As mentioned previously, this appears to be one of the brightest spots in the New England wood marketplace. The demand for the raw log has been steady and prices have remained competitive. Our main logging contractor is one of the largest suppliers to a major regional white pine mill. This has enabled him to deliver to them without restriction at consistent, competitive pricing. This stability has benefitted the clients of Stillwater Forestry LLC with very competitive prices being paid for their white pine timber. We see no changes with this - going into the winter. The manufacturers of white pine lumber have seen the market for their finished product free of significant volatility over the course of the last year and half. This is in stark contrast to the hardwood lumber markets. A point was made recently by a veteran hardwood lumber seller, that the reason for this is because the pine lumber manufacturers are selling, nearly exclusively, into the US market. Here, in the states, contracts are honored, there is better control over supply and demand and the tendency to drop a supplier, without notice, over minute price differences is absent. In the foreign markets, where most of our hardwood lumber is sold, this is not always the case. In turn this leads to a lot more market volatility.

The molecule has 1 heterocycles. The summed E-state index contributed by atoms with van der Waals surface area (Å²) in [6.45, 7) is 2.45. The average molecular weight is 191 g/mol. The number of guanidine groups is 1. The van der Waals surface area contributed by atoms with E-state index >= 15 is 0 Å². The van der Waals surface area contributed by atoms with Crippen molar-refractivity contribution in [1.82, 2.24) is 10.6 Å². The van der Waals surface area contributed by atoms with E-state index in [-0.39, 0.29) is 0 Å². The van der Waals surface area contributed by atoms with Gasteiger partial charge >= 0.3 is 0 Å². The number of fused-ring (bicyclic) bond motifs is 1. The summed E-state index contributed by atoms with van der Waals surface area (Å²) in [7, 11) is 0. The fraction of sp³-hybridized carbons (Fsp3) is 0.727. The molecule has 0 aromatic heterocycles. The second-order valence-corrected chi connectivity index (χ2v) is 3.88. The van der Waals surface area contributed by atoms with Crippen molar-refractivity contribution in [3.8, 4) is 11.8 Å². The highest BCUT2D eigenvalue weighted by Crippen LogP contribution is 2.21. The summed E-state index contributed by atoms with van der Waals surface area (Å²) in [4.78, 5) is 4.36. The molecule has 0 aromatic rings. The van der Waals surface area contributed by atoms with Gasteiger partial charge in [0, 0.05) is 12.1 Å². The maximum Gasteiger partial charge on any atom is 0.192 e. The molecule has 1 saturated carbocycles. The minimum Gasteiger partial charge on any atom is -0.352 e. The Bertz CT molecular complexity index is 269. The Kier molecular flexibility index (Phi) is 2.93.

Market demand for NELMA grade studs and 2x4’s is stable. Neither prices or demand are near historic highs however, both remain steady and look to remain this way through the winter. The drought level conditions we experienced this past summer enabled logging contractors to produce vast volumes of all amounts of wood. Spruce and fir was no exception. By late August all of the dimension softwood mills both here in the states and over the border in Canada were full. Price drops and quotas followed. In fact one major domestic mill in NH took the unprecedented step of paying a lower price for delivered fir logs and only taking them if they were cut exact length. The assumption being that fir produces a lower yield per log than red spruce. Regardless, we think that seeing grades in dimensional softwood logs is a first.